Algerian-born French intellectual Helene Cixous sat down last night and shouted.
“First one cries,” she declared to a crowded Friedman Auditorium. “Then one writes.” So began an evening of poetic meditation, literary discourse and personal introspection with one of world literature’s most original and insistent voices.
Cixous lends her extraordinary mind to three events this week as part of “All That Rises,” a performance series featuring art for social change presented by the Department of Theater Arts and Performance Studies. The centerpiece of her visit is “The Shout of Literature,” a lecture on writing and mortality that engaged interlocutors as various and far-reaching as Sophocles and Derrida, Shakespeare and Joyce, Faulkner and Kafka.
Cixous’ contributions to the series also included a screening of a filmed version of her play “The Castaways of the Fol Espoir” performed by Theatre du Soleil and a discussion of the work with Eric Prenowitz from the University of Leeds. Her stay is jointly sponsored by the International Writers Project, TAPS, the Department of Literary Arts and the Creative Arts Council.
Cixous, whose prolific creative output exceeds upward of 50 books of fiction, poetry, plays and literary theory, transcends genre and language. “Helene Cixous is a writer, a playwright, a critic, a theorist, a professor, a public intellectual, a political thinker and activist,” Prenowitz said at the lecture.
“She is so diverse yet remains an integrated personality,” said Erik Ehn, professor of theater arts and performance studies and head of playwriting. “She represents a kind of Brown liberal arts ideal. She’s here to be with us and to model for us a life in variety.”
Born in 1937 to a Jewish family in French Algeria, her work often engages with colonial violence, otherness and dispossession. She has explored political emancipation and human rights in a long partnership with Ariane Mnouchkine and the experimental Theatre du Soleil. “Castaways of the Fol Espoir,” which she wrote for the company, chronicles the making of a silent film about various migrants aboard an ill-fated ocean liner.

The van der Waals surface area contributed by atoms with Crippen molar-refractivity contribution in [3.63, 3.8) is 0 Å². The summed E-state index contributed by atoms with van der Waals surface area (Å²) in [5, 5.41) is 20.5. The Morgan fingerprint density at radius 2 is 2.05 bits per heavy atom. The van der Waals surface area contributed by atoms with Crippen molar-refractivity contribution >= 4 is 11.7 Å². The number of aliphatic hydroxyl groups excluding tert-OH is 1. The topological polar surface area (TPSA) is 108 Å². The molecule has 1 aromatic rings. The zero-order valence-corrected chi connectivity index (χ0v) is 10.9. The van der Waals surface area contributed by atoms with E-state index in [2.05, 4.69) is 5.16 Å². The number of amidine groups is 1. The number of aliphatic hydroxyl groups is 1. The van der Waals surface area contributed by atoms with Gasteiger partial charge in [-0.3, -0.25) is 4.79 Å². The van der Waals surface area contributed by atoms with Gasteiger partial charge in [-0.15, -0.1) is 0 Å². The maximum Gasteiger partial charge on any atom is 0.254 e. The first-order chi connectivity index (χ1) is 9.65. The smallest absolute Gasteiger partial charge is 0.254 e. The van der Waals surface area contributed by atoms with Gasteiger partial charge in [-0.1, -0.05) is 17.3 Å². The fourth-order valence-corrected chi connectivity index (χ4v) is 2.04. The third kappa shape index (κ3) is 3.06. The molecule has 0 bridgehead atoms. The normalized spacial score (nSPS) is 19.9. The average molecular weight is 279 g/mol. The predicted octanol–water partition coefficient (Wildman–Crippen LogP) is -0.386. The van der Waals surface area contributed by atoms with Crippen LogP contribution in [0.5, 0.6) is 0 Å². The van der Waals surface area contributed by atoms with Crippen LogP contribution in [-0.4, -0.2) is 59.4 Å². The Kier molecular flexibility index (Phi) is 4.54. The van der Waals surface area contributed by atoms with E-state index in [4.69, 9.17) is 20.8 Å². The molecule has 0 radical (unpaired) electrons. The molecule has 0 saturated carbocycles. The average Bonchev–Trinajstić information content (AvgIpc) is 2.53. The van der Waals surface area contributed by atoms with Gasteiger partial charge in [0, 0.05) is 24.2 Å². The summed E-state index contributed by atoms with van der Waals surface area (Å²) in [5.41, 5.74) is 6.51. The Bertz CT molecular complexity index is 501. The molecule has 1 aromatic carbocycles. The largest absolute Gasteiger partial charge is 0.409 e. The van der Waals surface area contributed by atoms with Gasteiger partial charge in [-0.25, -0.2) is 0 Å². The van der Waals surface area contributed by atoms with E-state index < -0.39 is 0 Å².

Cixous first achieved recognition in the United States with translations of her feminist literary theory and, particularly, her championing of “ecriture feminine,” feminine writing, in essays like “The Laugh of the Medusa.” But as her lecture last night demonstrated, her career has a cosmic scope, concerned with the deepest, most urgent questions of human experience.
“From Sophocles to Shakespeare, from Ulysses to Macbeth to Dmitri Karamov, from Rousseau to Ingeborg Bachmann, the lady literature archives our suicides and our grievances, grants asylum to our obscure forces from the violence that cannot be avowed, except to her,” she said.
She returned repeatedly to the work of French philosopher and father of the deconstruction movement Jacques Derrida, with whom Cixous shared a long philosophic and poetic collaboration before his death in 2004. Her work shares Derrida’s fascination with the metaphysical uncertainty of intellectual discourse.
“When she places her hand upon my shoulder, I know that literature has begun,” she said last night. “Indeed, I already don’t know who is writing. Who writes while trembling? Who writes in the face of whom? Who in me writes to whom? It? You?”
Having written her dissertation on the work of James Joyce, Cixous’ work also has a playful quality of modernist experimentation, dancing elegantly between French, English and German.
“The problem (of translation) is particular in her case given the extent to which her writing plays on language and therefore becomes untranslatable,” said Professor of French Studies David Wills. “That’s the type of investment in writing at the level of language, at the level of the signifier that she is totally committed to. The whole creative process is carried along by the language.”
Positioning Sophocles’s “Ajax,” in conversation with an endless chorus of poets and philosophers, Cixous put forth a compelling argument for writing as a means of affirming our existence, of entering in dialogue with voices of the past to confront the inevitability of death.
“She talks about the act of writing as a way of knowing,” said Ehn. “It’s not just a craft that results in an output, but it’s a way of knowing yourself and plumbing the depths of the soul.”
Cixous will discuss “The Castaways of the Fol Espoir” with Eric Prenowitz today at 2p.m. in the Salomon Center for Teaching.